• Plan future content using these elements.
  • Track what performs best.

As you learn what works, plan new content that has a similar structure, style, or subject matter.

Keep in mind, though, that it’s never a good idea to make all your content the same, because that’s boring for your audience. It’s also smart to continuously try new things to learn what resonates so that you can produce content that performs better and better over time.

8: Bookmark Great Takes from Your Team

If a team member casually shares an interesting analysis in Slack, be sure to record it. It could make for a great blog post.

We recommend creating a dedicated space for sharing ideas that might turn into future content, which is what we do for our own Propllr blog.


Propllr has a dedicated #blog channel in Slack to crowdsource ideas for our own blog.

9: Set Aside Time to Brainstorm

Content scoping takes time. Sometimes the fastest way to generate ideas for your blog is to have a brainstorming session with a couple of team members.

Talking out loud lets you spitball, flesh out nuanced angles, test bold ideas, and combine everyone’s independent research. Teamwork does in fact make the dream work when it comes to content scoping.


In blog content planning, more is more!

10: Consider Conducting Original Research

Statistics are compelling. While you can – and should – leverage existing research in your content, sometimes it’s hard to find data that’s relevant or timely enough to make your case.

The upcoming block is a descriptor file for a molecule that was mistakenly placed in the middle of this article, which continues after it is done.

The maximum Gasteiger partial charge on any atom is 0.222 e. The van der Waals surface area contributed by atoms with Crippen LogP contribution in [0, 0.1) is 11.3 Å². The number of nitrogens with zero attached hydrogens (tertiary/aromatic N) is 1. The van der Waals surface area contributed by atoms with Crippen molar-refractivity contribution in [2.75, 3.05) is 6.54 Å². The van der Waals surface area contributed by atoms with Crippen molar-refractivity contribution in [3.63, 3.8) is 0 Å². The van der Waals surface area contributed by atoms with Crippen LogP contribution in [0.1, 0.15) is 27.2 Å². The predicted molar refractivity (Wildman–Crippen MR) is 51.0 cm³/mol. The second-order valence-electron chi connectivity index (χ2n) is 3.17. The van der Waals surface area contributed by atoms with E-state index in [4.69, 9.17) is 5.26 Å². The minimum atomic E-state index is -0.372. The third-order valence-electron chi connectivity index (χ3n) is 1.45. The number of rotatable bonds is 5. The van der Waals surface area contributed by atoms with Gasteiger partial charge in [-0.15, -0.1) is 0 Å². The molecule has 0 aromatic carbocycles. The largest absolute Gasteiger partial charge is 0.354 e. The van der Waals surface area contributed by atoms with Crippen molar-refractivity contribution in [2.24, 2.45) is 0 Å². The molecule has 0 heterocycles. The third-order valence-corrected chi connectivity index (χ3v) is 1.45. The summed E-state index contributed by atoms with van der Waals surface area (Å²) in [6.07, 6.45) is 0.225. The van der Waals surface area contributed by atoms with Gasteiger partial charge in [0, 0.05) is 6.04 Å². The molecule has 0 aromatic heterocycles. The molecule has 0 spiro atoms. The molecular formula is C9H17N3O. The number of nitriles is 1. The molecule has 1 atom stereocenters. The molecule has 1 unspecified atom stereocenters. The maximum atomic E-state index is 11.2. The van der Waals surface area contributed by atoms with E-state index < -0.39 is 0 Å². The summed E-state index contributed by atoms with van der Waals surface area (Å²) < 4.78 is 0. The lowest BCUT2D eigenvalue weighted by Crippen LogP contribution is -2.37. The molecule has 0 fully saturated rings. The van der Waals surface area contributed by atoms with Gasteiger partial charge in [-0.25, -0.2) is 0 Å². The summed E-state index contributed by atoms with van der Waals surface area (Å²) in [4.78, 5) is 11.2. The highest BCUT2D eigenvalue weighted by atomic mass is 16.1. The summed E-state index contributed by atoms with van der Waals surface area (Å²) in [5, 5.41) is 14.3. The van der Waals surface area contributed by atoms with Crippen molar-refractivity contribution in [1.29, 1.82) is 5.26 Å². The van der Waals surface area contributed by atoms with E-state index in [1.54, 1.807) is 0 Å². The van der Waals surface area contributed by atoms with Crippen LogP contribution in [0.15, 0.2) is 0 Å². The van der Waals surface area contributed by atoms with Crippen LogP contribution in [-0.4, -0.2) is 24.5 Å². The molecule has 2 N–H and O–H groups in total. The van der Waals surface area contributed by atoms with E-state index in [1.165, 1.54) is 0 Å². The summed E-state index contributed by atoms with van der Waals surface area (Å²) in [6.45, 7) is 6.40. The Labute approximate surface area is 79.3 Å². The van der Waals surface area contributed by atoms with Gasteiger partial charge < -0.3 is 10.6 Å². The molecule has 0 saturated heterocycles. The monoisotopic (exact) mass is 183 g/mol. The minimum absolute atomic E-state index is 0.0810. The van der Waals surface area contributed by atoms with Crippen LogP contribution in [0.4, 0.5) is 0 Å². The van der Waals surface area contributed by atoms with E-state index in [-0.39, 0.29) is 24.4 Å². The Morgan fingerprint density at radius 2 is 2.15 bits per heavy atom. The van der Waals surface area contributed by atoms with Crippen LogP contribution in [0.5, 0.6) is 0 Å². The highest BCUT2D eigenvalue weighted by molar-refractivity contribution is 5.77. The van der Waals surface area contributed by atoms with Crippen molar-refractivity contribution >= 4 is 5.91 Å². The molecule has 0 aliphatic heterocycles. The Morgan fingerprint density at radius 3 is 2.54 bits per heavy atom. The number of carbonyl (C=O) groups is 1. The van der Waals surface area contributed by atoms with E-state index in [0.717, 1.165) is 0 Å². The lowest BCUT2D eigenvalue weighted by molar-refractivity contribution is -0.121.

When that’s the case, consider doing the research yourself. Original research is an investment, but it has a number of benefits for a content program:

  • Gain valuable insights about your customers and industry.
  • Generate news around your “dream headline” (to help support your PR program).
  • Strengthen thought leadership.
  • Substantiate a claim or prediction.
  • Attract inbound links from others who cite your data.

For more on how to conduct surveys, check out this post on using surveys to drive media coverage and #2 on this post about creating buzz when nothing much is happening.

Build an Inspiration Funnel for Your Blog Content Planning

Great content starts with great ideas. And great ideas don’t appear out of thin air – at least not with any predictability.

Build a funnel of ideas for your content program through news, podcasts, Slack, Google Analytics, and keyword research, and you’ll never have to stare at a blank content planning document in defeat ever again.